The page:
How to make a successful ERP implementation?
· Choosing the right software vendor: If two vendors offer a function required in a
specific industry segment, and one specializes in deploying it in that segment while
the other does not, the difference can be dramatic. Here the benefits that are offered need to be considered along with cost and risk.
· Analyzing the Risks: Even the most simple effort probably has only a 90 percent
chance of success - i.e., the project is on-time, within budget, and attains all the
planned benefits. As projects increase in scope, the odds of achieving success
diminish rapidly. Implementation projects require companies to strike a balance
between the desire to satisfy everyone's functionality needs, and the need to keep
things simple enough to ensure success. A methodology will help ward off risk, but a
contingency plan still is absolutely necessary.
· Determine Company Intentions and Commitment: Examine why you wish to
undertake such a major project.
1. Is it to improve your already efficient and streamlined procedures?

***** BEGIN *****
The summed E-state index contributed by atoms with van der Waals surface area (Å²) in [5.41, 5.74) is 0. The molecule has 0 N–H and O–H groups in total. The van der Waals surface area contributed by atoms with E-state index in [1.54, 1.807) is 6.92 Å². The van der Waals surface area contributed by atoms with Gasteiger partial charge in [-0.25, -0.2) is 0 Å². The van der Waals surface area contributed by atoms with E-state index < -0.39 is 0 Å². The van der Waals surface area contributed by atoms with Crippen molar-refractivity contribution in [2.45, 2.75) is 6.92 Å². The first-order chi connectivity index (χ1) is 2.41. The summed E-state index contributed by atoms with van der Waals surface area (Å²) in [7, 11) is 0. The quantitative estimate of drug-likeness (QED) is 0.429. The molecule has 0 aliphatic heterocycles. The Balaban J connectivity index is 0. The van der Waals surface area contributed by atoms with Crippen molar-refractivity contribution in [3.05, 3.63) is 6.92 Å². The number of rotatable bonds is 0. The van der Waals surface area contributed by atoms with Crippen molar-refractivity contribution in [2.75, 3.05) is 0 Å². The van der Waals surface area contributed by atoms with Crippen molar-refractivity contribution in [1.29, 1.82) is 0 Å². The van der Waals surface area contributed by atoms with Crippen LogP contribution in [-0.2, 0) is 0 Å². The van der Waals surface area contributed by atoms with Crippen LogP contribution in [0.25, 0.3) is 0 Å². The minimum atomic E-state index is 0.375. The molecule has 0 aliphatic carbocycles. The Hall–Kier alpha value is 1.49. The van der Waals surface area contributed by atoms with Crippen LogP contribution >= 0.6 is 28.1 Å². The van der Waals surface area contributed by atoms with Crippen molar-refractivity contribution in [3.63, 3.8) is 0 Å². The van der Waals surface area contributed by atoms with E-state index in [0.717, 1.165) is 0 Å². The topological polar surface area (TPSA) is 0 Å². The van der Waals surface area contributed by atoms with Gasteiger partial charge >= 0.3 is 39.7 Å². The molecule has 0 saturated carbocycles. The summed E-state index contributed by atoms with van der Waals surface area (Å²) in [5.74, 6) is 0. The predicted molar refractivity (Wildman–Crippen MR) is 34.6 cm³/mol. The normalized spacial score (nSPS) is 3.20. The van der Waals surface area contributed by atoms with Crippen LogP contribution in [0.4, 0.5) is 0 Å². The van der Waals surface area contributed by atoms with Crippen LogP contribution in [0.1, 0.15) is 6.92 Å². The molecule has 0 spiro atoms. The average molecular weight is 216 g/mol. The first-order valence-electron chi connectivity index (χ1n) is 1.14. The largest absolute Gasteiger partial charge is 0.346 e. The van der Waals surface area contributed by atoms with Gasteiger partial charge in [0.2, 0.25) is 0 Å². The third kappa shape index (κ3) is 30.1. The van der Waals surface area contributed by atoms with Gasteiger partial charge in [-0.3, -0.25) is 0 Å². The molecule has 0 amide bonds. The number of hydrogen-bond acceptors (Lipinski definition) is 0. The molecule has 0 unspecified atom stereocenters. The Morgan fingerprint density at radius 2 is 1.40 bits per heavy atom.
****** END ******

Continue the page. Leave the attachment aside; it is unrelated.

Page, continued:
2. Is it to speed workflow bottlenecks?
3. Is everything in disarray or do you just need to remove one or two bad apples?
4. Are you trying to get everything fixed at once?
· Be True to the Budget: The project should have a contingency budget. Most projects
should have a contingency of 10 percent on time - if all tasks go well, it will finish 10 percent early. Maintain pressure to control costs on all project tasks.
· Selecting proper technology: The tradeoff between stable, proven technology and
newer, state-of-the-art systems is one of the most critical decision points for the
project. While stable technology - one that has been around for several years - runs
the risk of being obsolete in the near future, newer technology may involve near-term
instability, which can lead to its own problems.
The key to successful implementation of an enterprise software solution is to apply
people, process, and product initiatives within a structured methodology framework.
When these elements are brought together and skillfully managed, companies can fully
expect to realize shorter time to production, measurable business benefits, and a rapid return on their technology investment.